Jenny (Insecure Ex): But I love you… I want to take care of you and make our relationship work.
Rob (Secure Ex): I love you too, but you have to let me do things my own way and at my pace. You have to let me come to you. You must respect my boundaries. What you’re doing is not healthy. You’re rushing things. We’re not even together, and you’re already thinking about us moving in together? You haven’t even consulted me about it.
Jenny (Insecure Ex): I can’t believe how selfish you are! I do everything for you, and now you’re blaming me for it and telling me how you’re not ready?!
Rob (Secure Ex): If you really cared about me, you would stop trying to control my life and let me live it independently. I won’t get back with you if you don’t let me have my peace.
How To Set Healthy Boundaries
This basically boils down to deciding on two things. First, deciding what behaviors you are willing to tolerate and what behaviors you are not willing to tolerate. Second, deciding how you will respond to situations where your ex crosses or tries to cross your boundaries and what the consequences will be.
While you might think setting boundaries is hard work, that’s actually the easier part. The real struggle is keeping your boundaries intact when your ex doesn’t respect them or when they react negatively to them. This is bound to happen eventually.
So here are some tips to navigate the potential backlash.
- Don’t cave; always follow through. If your ex crosses your boundaries, do what you decided or said you would. Be compassionate and polite, but be firm.
- Define your boundaries and the consequences when your ex crosses them before any backlash. It will be difficult to think of the consequences for them once you’re in the middle of a heated argument or disagreement.
- If your ex gets angry because of your boundaries, avoid mirroring their attitude, or you’ll just magnify the conflict. Instead, keep your cool and calmly state or re-affirm your boundaries and what you’ll do if they are not respected.
- If your ex gets passive-aggressive or starts to guilt-trip you, immediately call them out on their bullshit calmly yet earnestly. Don’t explain yourself or get defensive or angry. Keep your composure throughout the conversation.
Once you put up your boundaries, your ex will always respond in one of three ways.
- By threatening/warning to end the interaction/date/relationship if you don’t sheath your boundaries.
- By actually ending the interaction/date/relationship.
- By respecting your boundaries and continuing with interacting, dating, or being in a relationship with you.
If your ex responds in the third way, congrats — you’re moving in the right direction. However, if you elicit the first or second response, hold your ground. This is key. Whatever happens, don’t sheath your boundaries. Even if you lose your ex forever afterward, don’t cave. Because the alternative is far worse.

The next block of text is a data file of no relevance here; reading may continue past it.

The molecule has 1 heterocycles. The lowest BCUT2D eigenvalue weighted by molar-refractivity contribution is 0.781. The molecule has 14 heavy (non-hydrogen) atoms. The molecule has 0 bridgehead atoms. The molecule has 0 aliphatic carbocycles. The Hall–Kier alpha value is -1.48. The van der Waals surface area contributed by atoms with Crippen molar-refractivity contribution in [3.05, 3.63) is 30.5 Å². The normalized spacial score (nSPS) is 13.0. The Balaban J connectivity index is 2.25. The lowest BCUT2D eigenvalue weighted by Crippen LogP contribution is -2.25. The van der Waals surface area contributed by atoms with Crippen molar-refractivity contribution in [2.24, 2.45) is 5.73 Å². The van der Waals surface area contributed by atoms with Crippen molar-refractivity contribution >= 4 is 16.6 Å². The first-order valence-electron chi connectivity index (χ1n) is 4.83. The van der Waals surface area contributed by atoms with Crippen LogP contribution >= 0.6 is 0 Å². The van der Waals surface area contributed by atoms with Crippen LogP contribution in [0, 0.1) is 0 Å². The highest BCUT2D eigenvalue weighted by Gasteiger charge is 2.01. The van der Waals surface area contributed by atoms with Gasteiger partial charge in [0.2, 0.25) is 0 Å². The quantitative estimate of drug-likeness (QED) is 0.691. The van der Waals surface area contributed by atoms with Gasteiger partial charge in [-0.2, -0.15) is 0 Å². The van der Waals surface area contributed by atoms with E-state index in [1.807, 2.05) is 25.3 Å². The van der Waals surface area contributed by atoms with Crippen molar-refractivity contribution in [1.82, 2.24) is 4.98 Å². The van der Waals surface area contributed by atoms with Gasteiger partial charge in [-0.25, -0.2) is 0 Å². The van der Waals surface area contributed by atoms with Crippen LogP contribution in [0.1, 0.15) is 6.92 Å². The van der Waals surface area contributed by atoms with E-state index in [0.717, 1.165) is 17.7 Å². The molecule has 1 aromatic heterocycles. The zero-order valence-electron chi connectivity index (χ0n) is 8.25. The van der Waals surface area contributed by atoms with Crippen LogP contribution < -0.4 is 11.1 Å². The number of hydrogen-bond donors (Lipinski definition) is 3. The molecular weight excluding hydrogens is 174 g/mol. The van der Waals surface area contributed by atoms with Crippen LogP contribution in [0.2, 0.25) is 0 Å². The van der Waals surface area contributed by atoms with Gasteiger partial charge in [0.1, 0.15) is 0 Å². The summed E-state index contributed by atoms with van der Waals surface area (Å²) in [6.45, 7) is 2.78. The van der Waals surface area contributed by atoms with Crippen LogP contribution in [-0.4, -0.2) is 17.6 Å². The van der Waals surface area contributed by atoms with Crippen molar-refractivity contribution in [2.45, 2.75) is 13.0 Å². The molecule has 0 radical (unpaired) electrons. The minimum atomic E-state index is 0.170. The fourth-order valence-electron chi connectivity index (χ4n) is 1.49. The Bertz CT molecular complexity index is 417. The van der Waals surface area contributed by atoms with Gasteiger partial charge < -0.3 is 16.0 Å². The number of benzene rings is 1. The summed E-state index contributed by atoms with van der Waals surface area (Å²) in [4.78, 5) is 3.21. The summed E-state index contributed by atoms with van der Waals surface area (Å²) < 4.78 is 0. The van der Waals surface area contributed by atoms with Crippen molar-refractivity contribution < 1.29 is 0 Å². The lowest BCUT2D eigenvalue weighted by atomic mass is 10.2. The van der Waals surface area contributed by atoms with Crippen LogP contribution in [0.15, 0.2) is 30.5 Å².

If you fail to keep your boundaries erect, you’ll, for one, look like a chump. You’ll also lose most, if not all, of your ex’s respect. And you’ll probably be rejected for it eventually. It’ll be a drawn-out rejection as well, which is much more painful and confusing than a swift one.
Even worse, by dropping your boundaries, you condition your ex to treat you with more disrespect. Hence the saying, “What you tolerate, you encourage.” So if you won’t get rejected by that point, you’ll probably get used or abused instead. Again, a much nastier alternative to a clean rejection.
That said — either quick and clean or drawn-out — rejection does bear a sunny side. This sunny side being that it’s one of life’s best filtering mechanisms. It slaughters relationships that wouldn’t work and leads you closer to finding those that would.
Boundaries And Sacrifices
I’ll end this article with a comment on sacrifices and their place in boundaries. Obviously, they’re important, and you must make them sometimes.
If your ex has this unreasonable need for you to text them every day, even if it’s just to say good morning — and you care about them and want to work things out — then it may be reasonable to make a small sacrifice to make them happy.
But there’s a catch: if you make a sacrifice for your ex, it needs to be because you want to, not because you feel obligated or because you fear the consequences of not doing it. You should also do it without expecting anything in return (see: vulnerability).
Now differentiating between sacrifices engrained in perceived obligation and those driven by voluntary sacrifice can be tricky. So whenever you’re in doubt, it’s helpful to ask yourself, “If I stopped doing this, how would my relationship with my ex change?”
If you’re genuinely afraid of the changes, then that’s a bad sign. It indicates you’re making sacrifices conditionally and hold weak, unhealthy boundaries.
Whereas if you feel you could stop making the sacrifice and feel okay about it, despite the unpleasant consequences, then that’s a good sign. It indicates you’re making sacrifices unconditionally and hold strong, healthy boundaries.
Ultimately, someone with weak and unhealthy boundaries will be deeply apprehensive about causing discomfort, conflict, and emotional outbursts with their ex. At the same time, someone with strong and healthy boundaries won’t be.
A person with proper boundaries recognizes, after all, that it’s unreasonable to expect two people to never rock the boat — to always cater to each other’s needs and accommodate each other all the time. Aim for becoming such a person.